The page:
At this point, I wondered whether there were other cases of “animalization” in the Quran. Whether one could truly conclude that the verses that bothered me were metaphors. While others may be aware of more, I found a couple of astounding ones.

In Surah Fil, the Chapter of Elephant, in reference to an attack made upon Mecca before the birth of Muhammad, the Quran says, referring to those that fought the invading army from Yemen:

105:3

let loose upon them great swarms of flying creatures

Some Muslim commentators, the same ones that thought that ape and pig were references to literal transformation, have interpreted this verse to mean that a swarm of flying creatures, literally, were let loose upon the invaders. However, when considered in light of classical Arabic, we realize that the idea of a “great swarm of flying creatures” was a metaphor popular among the poets in the day to refer to the state of utter decimation wrought by a group of brave warriors (the metaphor was likely popular because birds (kites and vultures) often hung out near battle-fields).

Another metaphor about animals was popular among poets of pre-Islamic Arabia. Although not in the Quran, this was the notion of the hamstrung camel, which was a metaphor for exile and loneliness. While the hamstrung camel does not appear in the Quran, the pregnant, kneeling, camel does (in the thirtieth Juz), and refers to a feeling of alienation.

In any case, in the Chapter of the Elephant, in a non-Jewish/Christian context, the Quran had animalized a group of people (namely, the Quraysh which included the Prophet’s grandfather). This gave me further proof that the reference to apes and swines was a metaphorical representation of the qualities that certain group of historical people exhibited which were like the qualities exhibited by certain animals familiar to the Arabs and was not a suggestion that Jews or Christians were the descendants of such animals, nor was it meant to read that they were animals to this day. Under classical Arabic, anyone could be an ape (if they were stubborn) just as anyone could be a hamstrung or pregnant camel (if they were lonely).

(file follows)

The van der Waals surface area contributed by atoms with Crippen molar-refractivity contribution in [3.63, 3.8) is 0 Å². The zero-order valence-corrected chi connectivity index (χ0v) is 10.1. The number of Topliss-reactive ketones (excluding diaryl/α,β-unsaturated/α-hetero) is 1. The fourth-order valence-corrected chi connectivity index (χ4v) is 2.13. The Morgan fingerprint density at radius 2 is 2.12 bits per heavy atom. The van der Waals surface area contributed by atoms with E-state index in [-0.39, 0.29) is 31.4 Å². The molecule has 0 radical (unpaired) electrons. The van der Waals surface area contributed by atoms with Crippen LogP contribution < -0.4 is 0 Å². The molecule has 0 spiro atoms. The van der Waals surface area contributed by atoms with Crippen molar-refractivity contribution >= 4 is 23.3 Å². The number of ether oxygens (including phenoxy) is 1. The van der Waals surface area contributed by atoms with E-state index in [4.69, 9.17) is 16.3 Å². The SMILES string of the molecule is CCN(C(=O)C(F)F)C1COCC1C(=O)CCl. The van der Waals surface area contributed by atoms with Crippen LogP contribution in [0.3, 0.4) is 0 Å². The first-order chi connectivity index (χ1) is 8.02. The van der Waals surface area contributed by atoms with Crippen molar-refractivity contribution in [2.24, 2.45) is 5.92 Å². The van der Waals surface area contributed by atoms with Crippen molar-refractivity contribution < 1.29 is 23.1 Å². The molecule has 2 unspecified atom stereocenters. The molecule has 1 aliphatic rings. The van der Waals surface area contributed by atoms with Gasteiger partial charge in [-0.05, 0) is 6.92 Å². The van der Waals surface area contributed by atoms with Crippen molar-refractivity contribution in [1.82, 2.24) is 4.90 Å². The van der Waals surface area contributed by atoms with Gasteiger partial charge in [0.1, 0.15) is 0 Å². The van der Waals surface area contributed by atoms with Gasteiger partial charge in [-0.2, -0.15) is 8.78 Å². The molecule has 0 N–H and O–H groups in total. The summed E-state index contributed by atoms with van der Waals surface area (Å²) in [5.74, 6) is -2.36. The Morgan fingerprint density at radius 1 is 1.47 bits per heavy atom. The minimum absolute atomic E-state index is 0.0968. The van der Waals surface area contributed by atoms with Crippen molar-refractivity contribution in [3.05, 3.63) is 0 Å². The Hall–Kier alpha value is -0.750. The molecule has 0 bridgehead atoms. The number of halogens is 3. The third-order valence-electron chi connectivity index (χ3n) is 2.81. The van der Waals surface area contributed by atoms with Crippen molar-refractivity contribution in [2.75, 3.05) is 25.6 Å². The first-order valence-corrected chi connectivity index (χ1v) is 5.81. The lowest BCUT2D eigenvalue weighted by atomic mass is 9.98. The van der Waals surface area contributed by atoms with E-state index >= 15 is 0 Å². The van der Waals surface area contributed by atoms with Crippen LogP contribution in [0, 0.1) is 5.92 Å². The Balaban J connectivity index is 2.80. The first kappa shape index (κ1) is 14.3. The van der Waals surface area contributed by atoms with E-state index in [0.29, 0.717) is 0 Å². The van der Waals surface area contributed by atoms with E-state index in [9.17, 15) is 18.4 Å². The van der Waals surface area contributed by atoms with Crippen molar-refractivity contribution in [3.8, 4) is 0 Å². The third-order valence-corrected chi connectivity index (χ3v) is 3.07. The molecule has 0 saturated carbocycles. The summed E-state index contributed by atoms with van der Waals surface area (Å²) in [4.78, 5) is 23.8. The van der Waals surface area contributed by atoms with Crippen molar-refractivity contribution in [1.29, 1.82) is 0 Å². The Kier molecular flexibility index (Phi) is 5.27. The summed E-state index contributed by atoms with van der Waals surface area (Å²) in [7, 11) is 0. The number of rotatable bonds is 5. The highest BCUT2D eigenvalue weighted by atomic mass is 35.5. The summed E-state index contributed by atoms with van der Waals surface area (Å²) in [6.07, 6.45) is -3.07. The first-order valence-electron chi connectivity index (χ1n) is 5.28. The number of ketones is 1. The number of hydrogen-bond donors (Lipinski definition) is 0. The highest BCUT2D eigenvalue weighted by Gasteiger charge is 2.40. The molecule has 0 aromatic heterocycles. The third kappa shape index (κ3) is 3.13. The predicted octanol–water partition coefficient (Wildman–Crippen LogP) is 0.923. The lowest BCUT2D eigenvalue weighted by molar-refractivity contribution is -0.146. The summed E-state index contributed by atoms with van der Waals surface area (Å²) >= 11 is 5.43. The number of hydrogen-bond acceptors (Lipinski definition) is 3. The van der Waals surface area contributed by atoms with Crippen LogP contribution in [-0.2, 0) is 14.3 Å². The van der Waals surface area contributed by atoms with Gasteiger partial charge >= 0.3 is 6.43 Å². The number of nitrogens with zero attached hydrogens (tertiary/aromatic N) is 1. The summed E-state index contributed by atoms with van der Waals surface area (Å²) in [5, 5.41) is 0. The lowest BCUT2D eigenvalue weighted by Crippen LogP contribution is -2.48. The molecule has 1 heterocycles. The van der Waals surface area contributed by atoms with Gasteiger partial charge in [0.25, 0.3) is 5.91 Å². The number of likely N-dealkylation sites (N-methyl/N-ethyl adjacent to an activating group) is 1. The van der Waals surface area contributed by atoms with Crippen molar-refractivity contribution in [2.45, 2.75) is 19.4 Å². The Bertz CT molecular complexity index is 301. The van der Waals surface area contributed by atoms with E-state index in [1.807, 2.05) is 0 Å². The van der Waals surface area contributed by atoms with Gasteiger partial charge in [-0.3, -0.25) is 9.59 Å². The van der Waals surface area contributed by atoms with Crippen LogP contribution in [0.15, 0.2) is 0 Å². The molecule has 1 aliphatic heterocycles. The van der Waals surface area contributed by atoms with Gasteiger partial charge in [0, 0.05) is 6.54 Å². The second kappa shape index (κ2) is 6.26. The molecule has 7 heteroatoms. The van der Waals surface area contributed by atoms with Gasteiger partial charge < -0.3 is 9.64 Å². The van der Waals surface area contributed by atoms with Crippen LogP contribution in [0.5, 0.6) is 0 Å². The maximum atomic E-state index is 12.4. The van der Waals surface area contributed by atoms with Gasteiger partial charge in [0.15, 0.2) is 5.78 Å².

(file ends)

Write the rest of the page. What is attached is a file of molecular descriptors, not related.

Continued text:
However, we must not stop here. We must not make theoretical arguments and then be satisfied. Anti-semitism is rife in the Muslim world. It is rife in European Muslim youth. In Iran and Pakistan. Muslims have to take accountability for this. They have to excavate and upturn their tradition to rid it of the strangehold of the maulvis who do not have the intellectual facility, or interest, to assure that Islam conforms to its humanistic impulse. Free it from those who turn metaphors into literalism. The Jews are the most persecuted race on the face of the earth. Yet, that has not stopped the Jews from extending a helpful and supportive hand to all other races. I freely admit that part of the impetus in writing this article has been the friendship of Jewish people such as Annie. In my opinion, no people have had more moral clarity than the Jews. While Muslims are free to disagree with Jews upon matters of politics and policy, they must not compromise their integrity, nor compromise the humanity of the Jews. As I have demonstrated, a little use of one’s mind, will show one a clear path out of the stultification of the intellectual night. The fact that the interpretation of the verses I have set forth is not popular is not an indictment of the Quran; it is an indictment of all Muslims everywhere who have perpetuated dangerous literalism. There are men and women in the tradition who have read these verses as I have. The jurists Mujahid, Asad and Ghamidi being some of them. But it is insufficient for a handful of scholars to believe such things. Our aunts and uncles, neighbors and maulvis, must be taught better.

God gave reason to the Muslim; it is the Muslim who has forgotten what he possesses. Almost seems at times that some magician has said to the Muslim “Be you stone.”

Source: Eteraz Blog